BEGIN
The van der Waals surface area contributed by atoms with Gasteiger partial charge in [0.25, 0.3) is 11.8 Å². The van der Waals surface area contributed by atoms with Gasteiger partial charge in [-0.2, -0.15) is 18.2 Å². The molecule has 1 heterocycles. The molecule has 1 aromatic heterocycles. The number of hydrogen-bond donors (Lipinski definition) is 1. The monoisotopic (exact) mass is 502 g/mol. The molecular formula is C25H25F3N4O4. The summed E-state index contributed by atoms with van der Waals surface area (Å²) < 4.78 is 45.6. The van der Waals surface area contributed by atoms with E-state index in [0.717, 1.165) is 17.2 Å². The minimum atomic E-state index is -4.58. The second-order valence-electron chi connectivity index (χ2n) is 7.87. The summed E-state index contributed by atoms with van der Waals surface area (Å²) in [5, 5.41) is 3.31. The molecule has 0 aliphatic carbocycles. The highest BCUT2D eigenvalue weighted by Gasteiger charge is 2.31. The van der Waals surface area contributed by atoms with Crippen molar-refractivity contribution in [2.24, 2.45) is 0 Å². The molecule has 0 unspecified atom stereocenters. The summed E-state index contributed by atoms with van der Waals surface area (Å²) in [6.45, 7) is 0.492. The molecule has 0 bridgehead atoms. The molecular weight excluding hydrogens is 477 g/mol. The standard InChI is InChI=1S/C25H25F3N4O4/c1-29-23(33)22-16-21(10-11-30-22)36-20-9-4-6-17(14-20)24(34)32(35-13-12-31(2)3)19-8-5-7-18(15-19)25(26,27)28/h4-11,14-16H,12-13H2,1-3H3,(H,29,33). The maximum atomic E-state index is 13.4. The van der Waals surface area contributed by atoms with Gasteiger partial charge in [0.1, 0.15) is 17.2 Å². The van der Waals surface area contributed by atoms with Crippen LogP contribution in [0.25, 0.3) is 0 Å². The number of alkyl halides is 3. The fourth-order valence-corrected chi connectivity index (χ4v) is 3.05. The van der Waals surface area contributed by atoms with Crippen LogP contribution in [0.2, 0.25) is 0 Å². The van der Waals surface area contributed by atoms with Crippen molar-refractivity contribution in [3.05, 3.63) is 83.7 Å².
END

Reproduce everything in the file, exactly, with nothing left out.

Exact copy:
The van der Waals surface area contributed by atoms with Gasteiger partial charge in [0.25, 0.3) is 11.8 Å². The van der Waals surface area contributed by atoms with Gasteiger partial charge in [-0.2, -0.15) is 18.2 Å². The molecule has 1 heterocycles. The molecule has 1 aromatic heterocycles. The number of hydrogen-bond donors (Lipinski definition) is 1. The monoisotopic (exact) mass is 502 g/mol. The molecular formula is C25H25F3N4O4. The summed E-state index contributed by atoms with van der Waals surface area (Å²) < 4.78 is 45.6. The van der Waals surface area contributed by atoms with E-state index in [0.717, 1.165) is 17.2 Å². The minimum atomic E-state index is -4.58. The second-order valence-electron chi connectivity index (χ2n) is 7.87. The summed E-state index contributed by atoms with van der Waals surface area (Å²) in [5, 5.41) is 3.31. The molecule has 0 aliphatic carbocycles. The highest BCUT2D eigenvalue weighted by Gasteiger charge is 2.31. The van der Waals surface area contributed by atoms with Crippen molar-refractivity contribution in [2.24, 2.45) is 0 Å². The molecule has 0 unspecified atom stereocenters. The summed E-state index contributed by atoms with van der Waals surface area (Å²) in [6.45, 7) is 0.492. The molecule has 0 bridgehead atoms. The molecular weight excluding hydrogens is 477 g/mol. The standard InChI is InChI=1S/C25H25F3N4O4/c1-29-23(33)22-16-21(10-11-30-22)36-20-9-4-6-17(14-20)24(34)32(35-13-12-31(2)3)19-8-5-7-18(15-19)25(26,27)28/h4-11,14-16H,12-13H2,1-3H3,(H,29,33). The maximum atomic E-state index is 13.4. The van der Waals surface area contributed by atoms with Gasteiger partial charge in [0.1, 0.15) is 17.2 Å². The van der Waals surface area contributed by atoms with Crippen LogP contribution in [0.25, 0.3) is 0 Å². The number of alkyl halides is 3. The fourth-order valence-corrected chi connectivity index (χ4v) is 3.05. The van der Waals surface area contributed by atoms with Crippen LogP contribution in [0.2, 0.25) is 0 Å². The van der Waals surface area contributed by atoms with Crippen molar-refractivity contribution in [3.05, 3.63) is 83.7 Å².